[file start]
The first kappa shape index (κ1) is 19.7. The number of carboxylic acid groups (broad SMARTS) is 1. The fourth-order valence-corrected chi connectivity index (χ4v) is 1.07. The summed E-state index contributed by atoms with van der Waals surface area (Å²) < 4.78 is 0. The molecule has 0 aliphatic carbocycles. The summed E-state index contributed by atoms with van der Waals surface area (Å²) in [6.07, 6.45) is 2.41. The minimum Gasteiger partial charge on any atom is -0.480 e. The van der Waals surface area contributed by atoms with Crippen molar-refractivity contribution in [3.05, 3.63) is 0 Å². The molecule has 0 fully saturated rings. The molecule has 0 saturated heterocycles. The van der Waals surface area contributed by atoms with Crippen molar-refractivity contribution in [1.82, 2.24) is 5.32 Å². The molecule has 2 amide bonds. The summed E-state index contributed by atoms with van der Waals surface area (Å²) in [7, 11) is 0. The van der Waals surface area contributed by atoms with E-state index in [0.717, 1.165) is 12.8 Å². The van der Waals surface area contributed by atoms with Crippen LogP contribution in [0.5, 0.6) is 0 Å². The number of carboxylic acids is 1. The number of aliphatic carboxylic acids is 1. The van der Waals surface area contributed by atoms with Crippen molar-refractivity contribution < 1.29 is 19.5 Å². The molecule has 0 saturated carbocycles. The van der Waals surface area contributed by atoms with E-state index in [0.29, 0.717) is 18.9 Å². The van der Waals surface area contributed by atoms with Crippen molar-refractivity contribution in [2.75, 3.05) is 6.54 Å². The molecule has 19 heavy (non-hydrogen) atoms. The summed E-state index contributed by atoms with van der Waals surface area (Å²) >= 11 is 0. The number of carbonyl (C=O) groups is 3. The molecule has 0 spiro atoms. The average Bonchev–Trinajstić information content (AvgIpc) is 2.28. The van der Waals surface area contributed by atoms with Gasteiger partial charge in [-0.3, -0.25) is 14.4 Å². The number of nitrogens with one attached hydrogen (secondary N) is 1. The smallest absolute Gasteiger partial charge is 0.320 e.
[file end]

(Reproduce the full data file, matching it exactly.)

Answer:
The first kappa shape index (κ1) is 19.7. The number of carboxylic acid groups (broad SMARTS) is 1. The fourth-order valence-corrected chi connectivity index (χ4v) is 1.07. The summed E-state index contributed by atoms with van der Waals surface area (Å²) < 4.78 is 0. The molecule has 0 aliphatic carbocycles. The summed E-state index contributed by atoms with van der Waals surface area (Å²) in [6.07, 6.45) is 2.41. The minimum Gasteiger partial charge on any atom is -0.480 e. The van der Waals surface area contributed by atoms with Crippen molar-refractivity contribution in [3.05, 3.63) is 0 Å². The molecule has 0 fully saturated rings. The molecule has 0 saturated heterocycles. The van der Waals surface area contributed by atoms with Crippen molar-refractivity contribution in [1.82, 2.24) is 5.32 Å². The molecule has 2 amide bonds. The summed E-state index contributed by atoms with van der Waals surface area (Å²) in [7, 11) is 0. The van der Waals surface area contributed by atoms with E-state index in [0.717, 1.165) is 12.8 Å². The van der Waals surface area contributed by atoms with Crippen LogP contribution in [0.5, 0.6) is 0 Å². The number of carboxylic acids is 1. The number of aliphatic carboxylic acids is 1. The van der Waals surface area contributed by atoms with Crippen molar-refractivity contribution < 1.29 is 19.5 Å². The molecule has 0 saturated carbocycles. The van der Waals surface area contributed by atoms with E-state index in [0.29, 0.717) is 18.9 Å². The van der Waals surface area contributed by atoms with Crippen molar-refractivity contribution in [2.75, 3.05) is 6.54 Å². The molecule has 19 heavy (non-hydrogen) atoms. The summed E-state index contributed by atoms with van der Waals surface area (Å²) >= 11 is 0. The number of carbonyl (C=O) groups is 3. The molecule has 0 spiro atoms. The average Bonchev–Trinajstić information content (AvgIpc) is 2.28. The van der Waals surface area contributed by atoms with Gasteiger partial charge in [-0.3, -0.25) is 14.4 Å². The number of nitrogens with one attached hydrogen (secondary N) is 1. The smallest absolute Gasteiger partial charge is 0.320 e.